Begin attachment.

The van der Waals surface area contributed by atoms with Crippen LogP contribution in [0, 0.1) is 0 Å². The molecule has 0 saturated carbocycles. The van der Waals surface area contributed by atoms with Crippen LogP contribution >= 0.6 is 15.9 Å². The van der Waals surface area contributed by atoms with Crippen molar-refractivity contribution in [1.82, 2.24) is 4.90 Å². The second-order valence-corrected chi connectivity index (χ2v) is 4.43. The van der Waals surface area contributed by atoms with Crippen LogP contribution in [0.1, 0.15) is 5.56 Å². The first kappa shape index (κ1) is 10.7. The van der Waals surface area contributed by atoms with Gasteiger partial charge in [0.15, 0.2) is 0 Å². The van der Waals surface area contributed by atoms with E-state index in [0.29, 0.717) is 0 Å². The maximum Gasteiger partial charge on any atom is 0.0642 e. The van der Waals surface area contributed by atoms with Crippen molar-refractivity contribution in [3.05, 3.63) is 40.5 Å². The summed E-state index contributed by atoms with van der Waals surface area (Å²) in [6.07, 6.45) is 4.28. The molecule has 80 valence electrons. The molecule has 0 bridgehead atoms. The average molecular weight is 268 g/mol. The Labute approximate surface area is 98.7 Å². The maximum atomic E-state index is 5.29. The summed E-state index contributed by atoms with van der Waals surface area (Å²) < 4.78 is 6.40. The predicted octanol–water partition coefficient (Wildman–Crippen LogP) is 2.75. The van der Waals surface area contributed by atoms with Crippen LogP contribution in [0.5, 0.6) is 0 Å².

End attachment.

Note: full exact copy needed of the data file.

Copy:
The van der Waals surface area contributed by atoms with Crippen LogP contribution in [0, 0.1) is 0 Å². The molecule has 0 saturated carbocycles. The van der Waals surface area contributed by atoms with Crippen LogP contribution >= 0.6 is 15.9 Å². The van der Waals surface area contributed by atoms with Crippen molar-refractivity contribution in [1.82, 2.24) is 4.90 Å². The second-order valence-corrected chi connectivity index (χ2v) is 4.43. The van der Waals surface area contributed by atoms with Crippen LogP contribution in [0.1, 0.15) is 5.56 Å². The first kappa shape index (κ1) is 10.7. The van der Waals surface area contributed by atoms with Gasteiger partial charge in [0.15, 0.2) is 0 Å². The van der Waals surface area contributed by atoms with E-state index in [0.29, 0.717) is 0 Å². The maximum Gasteiger partial charge on any atom is 0.0642 e. The van der Waals surface area contributed by atoms with Crippen molar-refractivity contribution in [3.05, 3.63) is 40.5 Å². The summed E-state index contributed by atoms with van der Waals surface area (Å²) in [6.07, 6.45) is 4.28. The molecule has 80 valence electrons. The molecule has 0 bridgehead atoms. The average molecular weight is 268 g/mol. The Labute approximate surface area is 98.7 Å². The maximum atomic E-state index is 5.29. The summed E-state index contributed by atoms with van der Waals surface area (Å²) < 4.78 is 6.40. The predicted octanol–water partition coefficient (Wildman–Crippen LogP) is 2.75. The van der Waals surface area contributed by atoms with Crippen LogP contribution in [0.5, 0.6) is 0 Å².